Deyaar full-year net profit plunges 95.4% to Dh30m

The total equity of the company stands at Dh6.75bn as at December 31, 2009. (EB FILE)

Deyaar Development has reported 95.4 per cent drop in net profit at Dh30 million for the year ended December 31, 2009, against Dh654.7m for the corresponding period last year.

The company's gross revenues for the 12 months ending December 31, 2009, stood at Dh1.835 billion, an increase of 33 per cent compared to Dh1.382bn in 2008, based on IFRIC 15 revenue recognition policy, the company said in a statement.

Based on company projects handed over in 2009, Deyaar's total net profit before impairments and provisions and including pre-IPO profits reached Dh337m. Of this, Dh207m were profits attributable to the pre-IPO period and Dh100m were for provisions and impairments.

"After the above adjustments, the company's residual net profit for 2009 stands at Dh30m. The net income reported for 2008 (following the percentage of completion methodology) was Dh1.104bn," it said.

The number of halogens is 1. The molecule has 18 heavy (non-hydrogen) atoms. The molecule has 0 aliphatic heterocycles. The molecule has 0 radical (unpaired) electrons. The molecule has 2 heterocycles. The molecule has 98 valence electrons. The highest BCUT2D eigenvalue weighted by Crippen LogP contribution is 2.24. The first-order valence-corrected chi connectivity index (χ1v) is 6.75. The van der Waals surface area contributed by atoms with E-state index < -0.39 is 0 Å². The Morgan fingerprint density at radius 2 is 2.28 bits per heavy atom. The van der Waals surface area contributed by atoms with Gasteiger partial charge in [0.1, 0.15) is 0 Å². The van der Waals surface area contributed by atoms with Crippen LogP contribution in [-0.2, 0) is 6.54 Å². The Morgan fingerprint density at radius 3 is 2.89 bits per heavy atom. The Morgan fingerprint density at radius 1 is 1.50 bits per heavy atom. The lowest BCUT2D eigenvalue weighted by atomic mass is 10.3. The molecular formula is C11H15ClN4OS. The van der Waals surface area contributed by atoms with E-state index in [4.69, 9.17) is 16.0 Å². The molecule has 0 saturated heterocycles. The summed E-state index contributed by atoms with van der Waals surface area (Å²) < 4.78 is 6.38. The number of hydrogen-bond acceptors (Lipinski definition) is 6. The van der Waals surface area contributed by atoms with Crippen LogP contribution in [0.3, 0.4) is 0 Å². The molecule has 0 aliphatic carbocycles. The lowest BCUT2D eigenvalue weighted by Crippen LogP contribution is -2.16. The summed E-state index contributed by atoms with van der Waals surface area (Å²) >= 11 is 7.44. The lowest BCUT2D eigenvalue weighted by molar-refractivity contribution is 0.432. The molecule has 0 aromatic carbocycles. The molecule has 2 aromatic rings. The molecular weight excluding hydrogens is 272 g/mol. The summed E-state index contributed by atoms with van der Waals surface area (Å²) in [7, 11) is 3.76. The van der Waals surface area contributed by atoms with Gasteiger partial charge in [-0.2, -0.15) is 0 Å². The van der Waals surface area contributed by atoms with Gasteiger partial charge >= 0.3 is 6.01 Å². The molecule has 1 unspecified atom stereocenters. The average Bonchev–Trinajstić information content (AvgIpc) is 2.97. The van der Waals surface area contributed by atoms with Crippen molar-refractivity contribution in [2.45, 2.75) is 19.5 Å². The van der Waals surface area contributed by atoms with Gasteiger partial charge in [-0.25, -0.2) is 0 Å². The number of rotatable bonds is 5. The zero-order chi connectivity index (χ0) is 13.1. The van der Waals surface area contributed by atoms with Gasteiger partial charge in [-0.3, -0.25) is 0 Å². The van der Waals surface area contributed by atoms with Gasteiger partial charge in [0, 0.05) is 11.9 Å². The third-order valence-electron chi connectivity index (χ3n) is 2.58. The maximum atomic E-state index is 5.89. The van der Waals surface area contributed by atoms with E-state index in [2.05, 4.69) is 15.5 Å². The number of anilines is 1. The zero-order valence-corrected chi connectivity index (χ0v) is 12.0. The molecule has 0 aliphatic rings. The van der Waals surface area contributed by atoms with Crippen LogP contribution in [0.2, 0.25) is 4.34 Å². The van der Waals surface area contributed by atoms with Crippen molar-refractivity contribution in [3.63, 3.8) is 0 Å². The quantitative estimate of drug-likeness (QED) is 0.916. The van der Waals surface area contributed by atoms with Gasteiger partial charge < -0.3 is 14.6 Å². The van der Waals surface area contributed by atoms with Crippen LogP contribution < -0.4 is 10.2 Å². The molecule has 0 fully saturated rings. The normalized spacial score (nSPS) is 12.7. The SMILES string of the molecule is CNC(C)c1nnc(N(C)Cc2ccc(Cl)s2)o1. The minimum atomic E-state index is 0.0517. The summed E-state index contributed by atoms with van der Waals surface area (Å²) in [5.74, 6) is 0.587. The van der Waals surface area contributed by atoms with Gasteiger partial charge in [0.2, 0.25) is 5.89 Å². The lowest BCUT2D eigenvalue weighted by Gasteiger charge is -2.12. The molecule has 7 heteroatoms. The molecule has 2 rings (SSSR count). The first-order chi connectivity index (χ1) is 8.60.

The total equity of the company stands at Dh6.75bn as at December 31, 2009.

"Despite volatile conditions, Deyaar successfully handed over eight projects last year, including a Dh363m project in Lebanon," Deyaar CEO Markus Giebel said in the statement.

"In 2010, Deyaar will continue to focus on the completion of the consolidation of its projects and timely collections of its receivables at home in the UAE, while simultaneously identifying strategic expansion opportunities overseas, including potential future opportunities in regional markets such as Lebanon and Saudi Arabia," he said.

"With six projects slated for handover this year and the ongoing completion of income-generating assets, in parallel to the continued stablisation of regional and international markets, we look forward to reporting continuous stable cash flows in 2010."

In line with global best practices, Deyaar has adopted a revenue recognition policy based on the recommendations of the International Accounting Standard Board (IASB) relating to the International Financial Reporting Interpretations Committee (IFRIC) 15 – Agreements for the Construction of Real Estate – to recognise revenue based on the completed contract method.

In the case of the completed contract method of revenue recognition, the revenue and related profit for a project sold are recognised when the project is handed over to customers.

 

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